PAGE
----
The subject addressed here is obviously not new to the readership. It has been discussed, written about and, I think, debated in this journal and elsewhere for some time. My aim in the following pages is to give this subject a perspective based upon my own experiences in both Islamic and Western learning.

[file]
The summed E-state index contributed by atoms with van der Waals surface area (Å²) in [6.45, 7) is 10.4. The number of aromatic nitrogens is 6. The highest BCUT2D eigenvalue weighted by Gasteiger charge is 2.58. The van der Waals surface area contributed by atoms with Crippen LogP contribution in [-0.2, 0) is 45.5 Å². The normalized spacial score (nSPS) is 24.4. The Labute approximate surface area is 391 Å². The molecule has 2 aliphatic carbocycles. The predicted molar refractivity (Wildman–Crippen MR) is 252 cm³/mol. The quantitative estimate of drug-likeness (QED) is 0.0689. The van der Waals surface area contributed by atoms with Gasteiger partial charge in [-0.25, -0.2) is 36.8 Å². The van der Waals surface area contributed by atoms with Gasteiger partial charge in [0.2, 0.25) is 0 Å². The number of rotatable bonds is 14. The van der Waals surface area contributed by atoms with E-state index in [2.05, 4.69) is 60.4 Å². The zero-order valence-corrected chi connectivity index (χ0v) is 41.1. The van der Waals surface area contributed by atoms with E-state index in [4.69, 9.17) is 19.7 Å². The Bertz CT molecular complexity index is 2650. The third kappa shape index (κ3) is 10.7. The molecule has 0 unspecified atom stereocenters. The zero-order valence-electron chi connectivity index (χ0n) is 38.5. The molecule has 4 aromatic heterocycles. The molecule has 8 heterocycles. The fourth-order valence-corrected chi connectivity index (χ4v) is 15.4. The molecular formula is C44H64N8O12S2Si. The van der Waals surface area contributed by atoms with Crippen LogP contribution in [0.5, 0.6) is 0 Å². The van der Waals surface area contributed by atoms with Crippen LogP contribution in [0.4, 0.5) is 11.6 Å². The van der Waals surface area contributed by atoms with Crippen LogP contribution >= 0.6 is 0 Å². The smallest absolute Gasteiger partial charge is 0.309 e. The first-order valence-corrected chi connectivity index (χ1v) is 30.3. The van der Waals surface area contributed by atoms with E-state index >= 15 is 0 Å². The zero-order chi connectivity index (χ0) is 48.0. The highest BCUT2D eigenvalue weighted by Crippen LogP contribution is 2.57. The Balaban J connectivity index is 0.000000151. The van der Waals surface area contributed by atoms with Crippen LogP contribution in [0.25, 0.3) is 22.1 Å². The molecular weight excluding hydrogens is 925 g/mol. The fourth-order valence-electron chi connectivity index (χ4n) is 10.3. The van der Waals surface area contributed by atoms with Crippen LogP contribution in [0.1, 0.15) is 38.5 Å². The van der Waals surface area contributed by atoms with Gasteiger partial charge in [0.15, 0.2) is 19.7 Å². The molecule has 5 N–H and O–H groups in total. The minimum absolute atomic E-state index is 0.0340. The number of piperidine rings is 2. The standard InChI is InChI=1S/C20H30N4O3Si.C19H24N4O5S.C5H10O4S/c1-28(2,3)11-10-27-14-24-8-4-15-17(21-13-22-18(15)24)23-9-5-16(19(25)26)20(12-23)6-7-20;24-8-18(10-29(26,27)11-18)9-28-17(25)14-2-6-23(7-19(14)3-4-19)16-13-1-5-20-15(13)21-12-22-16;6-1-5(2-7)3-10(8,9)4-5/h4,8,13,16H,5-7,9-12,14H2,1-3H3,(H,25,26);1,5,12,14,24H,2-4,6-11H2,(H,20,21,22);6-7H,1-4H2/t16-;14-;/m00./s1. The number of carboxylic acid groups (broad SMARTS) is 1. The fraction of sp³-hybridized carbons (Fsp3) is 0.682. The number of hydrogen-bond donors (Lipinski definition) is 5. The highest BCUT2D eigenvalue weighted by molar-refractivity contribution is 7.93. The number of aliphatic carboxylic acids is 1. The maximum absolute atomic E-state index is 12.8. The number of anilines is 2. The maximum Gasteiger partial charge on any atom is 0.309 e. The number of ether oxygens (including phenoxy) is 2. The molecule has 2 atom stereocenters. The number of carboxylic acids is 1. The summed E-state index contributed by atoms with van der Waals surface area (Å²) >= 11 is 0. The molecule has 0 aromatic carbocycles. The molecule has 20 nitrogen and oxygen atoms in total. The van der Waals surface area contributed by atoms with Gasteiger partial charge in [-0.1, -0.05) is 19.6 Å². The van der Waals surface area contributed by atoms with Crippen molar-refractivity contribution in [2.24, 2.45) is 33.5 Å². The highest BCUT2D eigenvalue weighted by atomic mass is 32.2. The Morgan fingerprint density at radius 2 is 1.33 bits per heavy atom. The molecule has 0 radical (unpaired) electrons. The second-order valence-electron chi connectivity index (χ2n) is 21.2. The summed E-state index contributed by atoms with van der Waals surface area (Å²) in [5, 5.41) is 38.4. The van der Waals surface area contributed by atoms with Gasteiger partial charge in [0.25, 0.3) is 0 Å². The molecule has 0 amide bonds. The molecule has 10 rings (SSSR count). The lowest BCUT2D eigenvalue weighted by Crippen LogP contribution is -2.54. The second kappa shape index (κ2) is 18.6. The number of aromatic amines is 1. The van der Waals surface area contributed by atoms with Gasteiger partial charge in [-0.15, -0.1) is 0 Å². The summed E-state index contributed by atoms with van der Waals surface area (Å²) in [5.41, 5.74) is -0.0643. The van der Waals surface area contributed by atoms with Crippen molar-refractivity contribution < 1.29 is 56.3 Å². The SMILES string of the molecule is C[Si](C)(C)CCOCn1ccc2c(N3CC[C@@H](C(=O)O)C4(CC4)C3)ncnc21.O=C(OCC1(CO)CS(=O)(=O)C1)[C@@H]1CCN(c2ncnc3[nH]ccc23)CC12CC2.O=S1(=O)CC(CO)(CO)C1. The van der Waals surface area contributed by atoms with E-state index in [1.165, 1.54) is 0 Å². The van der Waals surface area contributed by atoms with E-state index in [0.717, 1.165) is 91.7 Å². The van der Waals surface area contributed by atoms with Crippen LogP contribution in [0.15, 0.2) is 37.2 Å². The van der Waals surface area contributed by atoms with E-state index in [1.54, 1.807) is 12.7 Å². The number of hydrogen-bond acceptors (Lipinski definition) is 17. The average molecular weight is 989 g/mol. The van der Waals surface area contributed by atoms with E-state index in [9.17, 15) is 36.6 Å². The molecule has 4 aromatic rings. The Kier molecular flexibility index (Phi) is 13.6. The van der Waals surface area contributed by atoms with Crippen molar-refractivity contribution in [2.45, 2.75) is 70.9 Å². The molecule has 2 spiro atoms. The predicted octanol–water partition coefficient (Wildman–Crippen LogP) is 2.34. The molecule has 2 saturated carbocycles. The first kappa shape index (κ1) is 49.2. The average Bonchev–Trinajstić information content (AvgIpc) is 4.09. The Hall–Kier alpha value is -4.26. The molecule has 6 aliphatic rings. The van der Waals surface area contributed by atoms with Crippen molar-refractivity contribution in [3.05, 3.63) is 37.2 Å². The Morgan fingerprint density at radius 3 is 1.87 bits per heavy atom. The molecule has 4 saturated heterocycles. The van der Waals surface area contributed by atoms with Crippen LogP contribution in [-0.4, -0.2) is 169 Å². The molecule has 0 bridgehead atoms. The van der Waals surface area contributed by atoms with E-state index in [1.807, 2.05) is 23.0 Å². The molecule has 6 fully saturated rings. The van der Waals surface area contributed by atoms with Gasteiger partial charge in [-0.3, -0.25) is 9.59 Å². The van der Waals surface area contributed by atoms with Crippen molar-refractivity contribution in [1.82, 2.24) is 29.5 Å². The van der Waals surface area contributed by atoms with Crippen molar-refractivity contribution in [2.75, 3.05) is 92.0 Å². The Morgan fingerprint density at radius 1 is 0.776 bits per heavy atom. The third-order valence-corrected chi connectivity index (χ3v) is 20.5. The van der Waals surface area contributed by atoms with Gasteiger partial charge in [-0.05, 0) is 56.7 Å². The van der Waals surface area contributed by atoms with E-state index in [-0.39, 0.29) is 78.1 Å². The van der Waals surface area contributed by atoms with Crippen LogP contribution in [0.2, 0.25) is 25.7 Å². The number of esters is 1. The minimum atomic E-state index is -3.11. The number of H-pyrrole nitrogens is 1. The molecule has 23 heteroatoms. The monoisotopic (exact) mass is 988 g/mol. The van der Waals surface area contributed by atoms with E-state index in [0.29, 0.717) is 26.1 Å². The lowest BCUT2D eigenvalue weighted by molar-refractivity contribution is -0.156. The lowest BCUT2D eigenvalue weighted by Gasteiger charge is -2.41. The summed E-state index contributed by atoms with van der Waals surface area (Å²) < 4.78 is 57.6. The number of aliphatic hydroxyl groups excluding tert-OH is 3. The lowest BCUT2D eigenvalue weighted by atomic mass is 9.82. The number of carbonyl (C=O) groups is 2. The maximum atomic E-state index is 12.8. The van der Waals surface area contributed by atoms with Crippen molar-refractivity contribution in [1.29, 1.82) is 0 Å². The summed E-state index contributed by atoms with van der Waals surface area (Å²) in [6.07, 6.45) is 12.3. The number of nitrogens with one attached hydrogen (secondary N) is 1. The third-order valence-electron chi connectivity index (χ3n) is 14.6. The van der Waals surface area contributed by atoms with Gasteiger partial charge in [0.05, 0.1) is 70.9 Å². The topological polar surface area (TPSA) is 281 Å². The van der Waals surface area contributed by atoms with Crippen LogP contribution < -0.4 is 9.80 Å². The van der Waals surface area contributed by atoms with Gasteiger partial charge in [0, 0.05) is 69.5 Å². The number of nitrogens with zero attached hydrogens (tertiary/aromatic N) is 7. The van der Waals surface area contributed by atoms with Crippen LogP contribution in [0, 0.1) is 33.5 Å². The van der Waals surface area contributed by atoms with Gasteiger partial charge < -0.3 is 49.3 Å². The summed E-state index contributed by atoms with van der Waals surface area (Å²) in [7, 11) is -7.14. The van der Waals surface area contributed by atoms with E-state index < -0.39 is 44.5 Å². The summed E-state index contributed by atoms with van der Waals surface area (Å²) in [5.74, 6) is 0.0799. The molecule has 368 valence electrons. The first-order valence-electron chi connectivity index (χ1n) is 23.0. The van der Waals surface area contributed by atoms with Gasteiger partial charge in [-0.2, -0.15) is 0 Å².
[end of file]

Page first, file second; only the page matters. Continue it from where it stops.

‘Ilm (knowledge) is, of course, fundamentally important for man. When Allah (SWT) created ’Adam (AS), He gave him ‘ilm. So, in the case of man, ‘ilm is as important as wjd (existence). If man had only wujud and no ‘ilm, he would be of little consequence. The Qur’an tells us that when Allah (SWT) wanted to create ’Adam (AS), He informed the angels. They, however, did not like the idea. They responded: “Why are You creating this creature on the earth who will sow mischief therein and shed blood? We are here, praising Your Holiness, and exalting Your Glory.” In His reply, Allah (SWT) did not deny the charges that the angels brought against ’Adam (AS), but simply said: “I know what you do not know.” Then, after creating ’Adam (AS), Allah (SWT) brought the angels and ’Adam (AS) face to face, and asked the angels: “Tell me the names of these things?” It was a test: the original primordial test. The angels replied: ”Glory be to You! We do not know; we know what You have told us; we do not know anything else.’’ ’Adam (AS), however, in whom God had put the capacity for creative knowledge, was able to name these things. Thus, man, ’Adam (AS), possesses a great capacity for knowledge. Neither angels, nor any other creature have this capacity.